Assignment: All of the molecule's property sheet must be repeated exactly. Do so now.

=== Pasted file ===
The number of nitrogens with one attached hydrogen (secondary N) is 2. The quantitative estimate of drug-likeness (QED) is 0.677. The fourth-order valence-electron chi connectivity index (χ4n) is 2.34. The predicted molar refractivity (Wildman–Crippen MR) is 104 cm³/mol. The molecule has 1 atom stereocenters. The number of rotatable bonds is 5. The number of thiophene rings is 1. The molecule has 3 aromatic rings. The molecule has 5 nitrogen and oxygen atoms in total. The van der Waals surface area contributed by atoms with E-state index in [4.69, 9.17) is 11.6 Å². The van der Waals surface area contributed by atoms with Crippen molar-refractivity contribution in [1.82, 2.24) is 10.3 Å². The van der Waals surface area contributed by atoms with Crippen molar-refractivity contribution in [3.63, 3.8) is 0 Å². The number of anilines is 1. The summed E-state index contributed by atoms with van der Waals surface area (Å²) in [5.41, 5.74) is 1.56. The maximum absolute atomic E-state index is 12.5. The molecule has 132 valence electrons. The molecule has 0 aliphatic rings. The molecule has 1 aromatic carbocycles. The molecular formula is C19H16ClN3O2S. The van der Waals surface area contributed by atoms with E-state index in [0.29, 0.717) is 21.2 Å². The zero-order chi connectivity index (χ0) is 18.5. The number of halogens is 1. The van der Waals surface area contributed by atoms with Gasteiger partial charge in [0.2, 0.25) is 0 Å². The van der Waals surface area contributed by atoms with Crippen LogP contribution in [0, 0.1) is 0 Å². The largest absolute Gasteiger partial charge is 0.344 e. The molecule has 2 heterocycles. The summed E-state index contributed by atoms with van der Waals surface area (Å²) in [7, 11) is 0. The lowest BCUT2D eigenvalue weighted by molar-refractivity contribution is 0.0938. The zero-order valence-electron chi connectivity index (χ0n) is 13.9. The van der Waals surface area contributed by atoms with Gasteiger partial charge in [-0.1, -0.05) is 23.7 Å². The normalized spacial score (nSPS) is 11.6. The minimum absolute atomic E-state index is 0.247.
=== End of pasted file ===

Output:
The number of nitrogens with one attached hydrogen (secondary N) is 2. The quantitative estimate of drug-likeness (QED) is 0.677. The fourth-order valence-electron chi connectivity index (χ4n) is 2.34. The predicted molar refractivity (Wildman–Crippen MR) is 104 cm³/mol. The molecule has 1 atom stereocenters. The number of rotatable bonds is 5. The number of thiophene rings is 1. The molecule has 3 aromatic rings. The molecule has 5 nitrogen and oxygen atoms in total. The van der Waals surface area contributed by atoms with E-state index in [4.69, 9.17) is 11.6 Å². The van der Waals surface area contributed by atoms with Crippen molar-refractivity contribution in [1.82, 2.24) is 10.3 Å². The van der Waals surface area contributed by atoms with Crippen molar-refractivity contribution in [3.63, 3.8) is 0 Å². The number of anilines is 1. The summed E-state index contributed by atoms with van der Waals surface area (Å²) in [5.41, 5.74) is 1.56. The maximum absolute atomic E-state index is 12.5. The molecule has 132 valence electrons. The molecule has 0 aliphatic rings. The molecule has 1 aromatic carbocycles. The molecular formula is C19H16ClN3O2S. The van der Waals surface area contributed by atoms with E-state index in [0.29, 0.717) is 21.2 Å². The zero-order chi connectivity index (χ0) is 18.5. The number of halogens is 1. The van der Waals surface area contributed by atoms with Gasteiger partial charge in [0.2, 0.25) is 0 Å². The van der Waals surface area contributed by atoms with Crippen LogP contribution in [0, 0.1) is 0 Å². The largest absolute Gasteiger partial charge is 0.344 e. The molecule has 2 heterocycles. The summed E-state index contributed by atoms with van der Waals surface area (Å²) in [7, 11) is 0. The lowest BCUT2D eigenvalue weighted by molar-refractivity contribution is 0.0938. The zero-order valence-electron chi connectivity index (χ0n) is 13.9. The van der Waals surface area contributed by atoms with Gasteiger partial charge in [-0.1, -0.05) is 23.7 Å². The normalized spacial score (nSPS) is 11.6. The minimum absolute atomic E-state index is 0.247.